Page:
Perhaps it is the coming of age, this year I'm actually looking forward to Chinese New Year. Almost every year, I secretly wish that I'm on a holiday in another country. I do consider myself a 'banana', white on the inside but Asian on the outside. I'm not at all proficient in the customs. However somehow this year, there is a desire to honour my family members with a simple visitation.

Nat is in kindergarten this year. And his Chinese teacher has done an amazing job in getting him all excited about the New Year. He comes home rattling off the Chinese New Year greetings and goes on and on about the word, 福 (fu2), meaning good fortune and blessings. 

To ride on his excitement, I decided to do a simple Chinese New Year decoration with him. He wrote the word, 福 (fu2), with black crayons on thick paper and then paint thing with watercolour paint. I also explained to him only warm colours like red, yellow, orange or yellow can be used. It was nice to see him blend the colours without even me prompting him to do so.

For the next part of the craft, we cut some old angpows from last year into fishes. I think I overestimated his ability to cut. The angpows were quick thick after folding and he didn't have enough strength to cut, so I cut the shape of the tail while he cut the tail into half. And then he didn't have enough strength to staple nor punch holes into the fish too. Thankfully, he waited patiently for me to staple, punch the holes and thread the string through the fishes. For a detailed step-by-step pictures on how to cut the fish out, do visit "I'm a Full-Time Mummy"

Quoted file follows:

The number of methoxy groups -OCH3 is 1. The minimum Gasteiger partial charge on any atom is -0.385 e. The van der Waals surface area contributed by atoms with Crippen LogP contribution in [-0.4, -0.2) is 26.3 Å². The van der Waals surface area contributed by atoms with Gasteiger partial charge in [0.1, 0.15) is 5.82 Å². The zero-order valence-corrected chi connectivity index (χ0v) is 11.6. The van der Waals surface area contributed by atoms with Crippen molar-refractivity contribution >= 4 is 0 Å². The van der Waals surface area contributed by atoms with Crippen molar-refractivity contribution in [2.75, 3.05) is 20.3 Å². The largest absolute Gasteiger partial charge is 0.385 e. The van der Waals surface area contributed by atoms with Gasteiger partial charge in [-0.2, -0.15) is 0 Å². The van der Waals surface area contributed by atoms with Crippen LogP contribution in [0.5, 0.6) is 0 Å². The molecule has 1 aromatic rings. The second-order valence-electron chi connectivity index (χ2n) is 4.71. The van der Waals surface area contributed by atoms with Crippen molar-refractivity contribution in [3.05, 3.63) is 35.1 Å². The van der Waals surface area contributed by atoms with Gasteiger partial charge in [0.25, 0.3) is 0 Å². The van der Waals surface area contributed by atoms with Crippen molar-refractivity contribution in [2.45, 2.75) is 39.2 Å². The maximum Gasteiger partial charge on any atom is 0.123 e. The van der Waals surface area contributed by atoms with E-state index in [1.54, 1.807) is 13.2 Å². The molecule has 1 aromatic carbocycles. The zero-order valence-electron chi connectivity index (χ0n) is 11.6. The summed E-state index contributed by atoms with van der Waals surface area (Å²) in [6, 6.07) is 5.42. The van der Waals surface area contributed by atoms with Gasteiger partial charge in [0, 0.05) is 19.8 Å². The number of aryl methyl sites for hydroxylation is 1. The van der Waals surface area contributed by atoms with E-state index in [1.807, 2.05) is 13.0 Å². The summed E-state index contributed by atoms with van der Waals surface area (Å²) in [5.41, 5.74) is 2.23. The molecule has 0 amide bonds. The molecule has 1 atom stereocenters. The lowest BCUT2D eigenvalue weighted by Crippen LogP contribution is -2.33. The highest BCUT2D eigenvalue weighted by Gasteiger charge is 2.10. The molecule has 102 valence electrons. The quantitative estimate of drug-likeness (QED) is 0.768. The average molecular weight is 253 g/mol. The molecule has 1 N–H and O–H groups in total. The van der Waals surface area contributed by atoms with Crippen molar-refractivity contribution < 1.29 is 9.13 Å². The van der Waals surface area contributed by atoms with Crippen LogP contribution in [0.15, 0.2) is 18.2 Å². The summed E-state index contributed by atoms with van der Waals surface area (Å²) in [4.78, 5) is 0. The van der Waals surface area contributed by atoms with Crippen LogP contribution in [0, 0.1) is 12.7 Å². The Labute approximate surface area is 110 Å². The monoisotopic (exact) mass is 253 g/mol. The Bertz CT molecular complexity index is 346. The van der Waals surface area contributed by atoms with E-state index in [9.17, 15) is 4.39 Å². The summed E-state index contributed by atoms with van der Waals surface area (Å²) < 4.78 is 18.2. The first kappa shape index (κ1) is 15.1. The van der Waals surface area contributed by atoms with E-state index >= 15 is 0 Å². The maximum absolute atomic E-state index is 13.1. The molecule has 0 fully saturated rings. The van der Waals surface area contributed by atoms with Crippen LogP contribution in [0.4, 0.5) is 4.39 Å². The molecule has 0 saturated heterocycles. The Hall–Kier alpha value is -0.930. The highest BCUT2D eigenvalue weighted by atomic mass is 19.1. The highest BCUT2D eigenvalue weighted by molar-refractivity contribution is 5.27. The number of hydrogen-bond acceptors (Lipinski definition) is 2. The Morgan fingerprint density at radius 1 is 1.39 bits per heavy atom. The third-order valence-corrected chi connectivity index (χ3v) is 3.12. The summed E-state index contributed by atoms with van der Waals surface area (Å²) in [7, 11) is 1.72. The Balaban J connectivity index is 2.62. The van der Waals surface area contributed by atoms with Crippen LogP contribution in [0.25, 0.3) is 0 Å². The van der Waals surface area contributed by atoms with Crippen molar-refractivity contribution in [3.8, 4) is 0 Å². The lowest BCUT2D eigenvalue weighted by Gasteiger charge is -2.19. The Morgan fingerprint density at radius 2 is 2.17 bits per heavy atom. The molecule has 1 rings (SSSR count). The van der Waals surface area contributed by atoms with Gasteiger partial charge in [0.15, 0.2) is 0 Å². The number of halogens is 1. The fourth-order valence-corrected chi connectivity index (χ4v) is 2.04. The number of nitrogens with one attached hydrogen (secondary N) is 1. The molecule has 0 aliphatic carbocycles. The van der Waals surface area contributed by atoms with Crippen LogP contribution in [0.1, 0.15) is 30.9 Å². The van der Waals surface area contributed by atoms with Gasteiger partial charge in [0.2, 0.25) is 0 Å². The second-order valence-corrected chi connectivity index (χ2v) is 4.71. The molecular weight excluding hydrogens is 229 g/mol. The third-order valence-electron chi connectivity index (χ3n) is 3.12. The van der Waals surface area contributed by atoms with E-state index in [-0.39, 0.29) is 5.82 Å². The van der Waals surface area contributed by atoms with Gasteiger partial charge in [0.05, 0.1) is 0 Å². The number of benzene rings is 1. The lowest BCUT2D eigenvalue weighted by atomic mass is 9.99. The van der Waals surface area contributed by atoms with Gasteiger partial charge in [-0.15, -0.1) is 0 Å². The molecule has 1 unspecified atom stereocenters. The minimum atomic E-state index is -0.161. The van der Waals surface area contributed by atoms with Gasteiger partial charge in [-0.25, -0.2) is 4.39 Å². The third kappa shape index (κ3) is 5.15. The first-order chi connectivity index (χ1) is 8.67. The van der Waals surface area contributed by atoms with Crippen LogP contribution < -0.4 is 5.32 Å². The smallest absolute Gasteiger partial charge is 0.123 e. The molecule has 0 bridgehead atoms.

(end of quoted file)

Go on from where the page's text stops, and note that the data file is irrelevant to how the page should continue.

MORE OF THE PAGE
chinese new year craft

Some of you might be wondering what the fishes represent. In the Chinese New Year greeting, 年年有余, meaning a year of abundant blessings, the word 余 (yu2) has the same pronunciation as 鱼 (yu2), meaning fish. Hence, the fish is regarded as a symbolism of abundance and prosperity. So here's wishing everyone a year of abundant blessings! Happy Chinese New Year!